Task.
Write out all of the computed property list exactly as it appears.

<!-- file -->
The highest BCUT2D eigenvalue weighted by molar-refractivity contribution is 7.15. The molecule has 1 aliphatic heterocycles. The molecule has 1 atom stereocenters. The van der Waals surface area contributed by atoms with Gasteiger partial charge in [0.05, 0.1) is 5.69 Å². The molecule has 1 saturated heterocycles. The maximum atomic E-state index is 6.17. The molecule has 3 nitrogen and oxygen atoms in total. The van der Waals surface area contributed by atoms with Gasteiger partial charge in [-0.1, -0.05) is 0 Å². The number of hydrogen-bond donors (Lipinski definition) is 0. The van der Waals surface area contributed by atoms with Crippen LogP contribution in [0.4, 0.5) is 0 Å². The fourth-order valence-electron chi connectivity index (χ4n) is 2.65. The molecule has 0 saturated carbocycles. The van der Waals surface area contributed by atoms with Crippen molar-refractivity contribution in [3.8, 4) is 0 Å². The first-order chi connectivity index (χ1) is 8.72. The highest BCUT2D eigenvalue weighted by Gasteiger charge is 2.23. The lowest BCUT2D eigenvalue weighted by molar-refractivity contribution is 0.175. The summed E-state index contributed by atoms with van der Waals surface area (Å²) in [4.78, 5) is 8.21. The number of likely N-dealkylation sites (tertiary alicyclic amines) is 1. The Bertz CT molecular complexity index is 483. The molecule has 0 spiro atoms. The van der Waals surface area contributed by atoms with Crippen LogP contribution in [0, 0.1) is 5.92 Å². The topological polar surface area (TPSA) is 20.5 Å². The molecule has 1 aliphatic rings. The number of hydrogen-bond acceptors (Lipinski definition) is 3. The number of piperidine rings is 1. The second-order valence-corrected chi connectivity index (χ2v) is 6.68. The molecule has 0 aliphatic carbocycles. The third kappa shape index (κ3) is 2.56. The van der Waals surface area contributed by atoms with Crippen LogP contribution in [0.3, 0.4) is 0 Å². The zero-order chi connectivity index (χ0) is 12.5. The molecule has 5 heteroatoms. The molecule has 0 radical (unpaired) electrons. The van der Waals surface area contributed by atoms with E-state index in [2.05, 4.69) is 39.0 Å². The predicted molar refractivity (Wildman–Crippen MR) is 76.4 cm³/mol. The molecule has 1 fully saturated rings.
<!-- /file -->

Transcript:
The highest BCUT2D eigenvalue weighted by molar-refractivity contribution is 7.15. The molecule has 1 aliphatic heterocycles. The molecule has 1 atom stereocenters. The van der Waals surface area contributed by atoms with Gasteiger partial charge in [0.05, 0.1) is 5.69 Å². The molecule has 1 saturated heterocycles. The maximum atomic E-state index is 6.17. The molecule has 3 nitrogen and oxygen atoms in total. The van der Waals surface area contributed by atoms with Gasteiger partial charge in [-0.1, -0.05) is 0 Å². The number of hydrogen-bond donors (Lipinski definition) is 0. The van der Waals surface area contributed by atoms with Crippen LogP contribution in [0.4, 0.5) is 0 Å². The fourth-order valence-electron chi connectivity index (χ4n) is 2.65. The molecule has 0 saturated carbocycles. The van der Waals surface area contributed by atoms with Crippen molar-refractivity contribution in [3.8, 4) is 0 Å². The first-order chi connectivity index (χ1) is 8.72. The highest BCUT2D eigenvalue weighted by Gasteiger charge is 2.23. The lowest BCUT2D eigenvalue weighted by molar-refractivity contribution is 0.175. The summed E-state index contributed by atoms with van der Waals surface area (Å²) in [4.78, 5) is 8.21. The number of likely N-dealkylation sites (tertiary alicyclic amines) is 1. The Bertz CT molecular complexity index is 483. The molecule has 0 spiro atoms. The van der Waals surface area contributed by atoms with Crippen LogP contribution in [0, 0.1) is 5.92 Å². The topological polar surface area (TPSA) is 20.5 Å². The molecule has 1 aliphatic rings. The number of hydrogen-bond acceptors (Lipinski definition) is 3. The number of piperidine rings is 1. The second-order valence-corrected chi connectivity index (χ2v) is 6.68. The molecule has 0 aliphatic carbocycles. The third kappa shape index (κ3) is 2.56. The van der Waals surface area contributed by atoms with Crippen LogP contribution in [0.3, 0.4) is 0 Å². The zero-order chi connectivity index (χ0) is 12.5. The molecule has 5 heteroatoms. The molecule has 0 radical (unpaired) electrons. The van der Waals surface area contributed by atoms with E-state index in [2.05, 4.69) is 39.0 Å². The predicted molar refractivity (Wildman–Crippen MR) is 76.4 cm³/mol. The molecule has 1 fully saturated rings.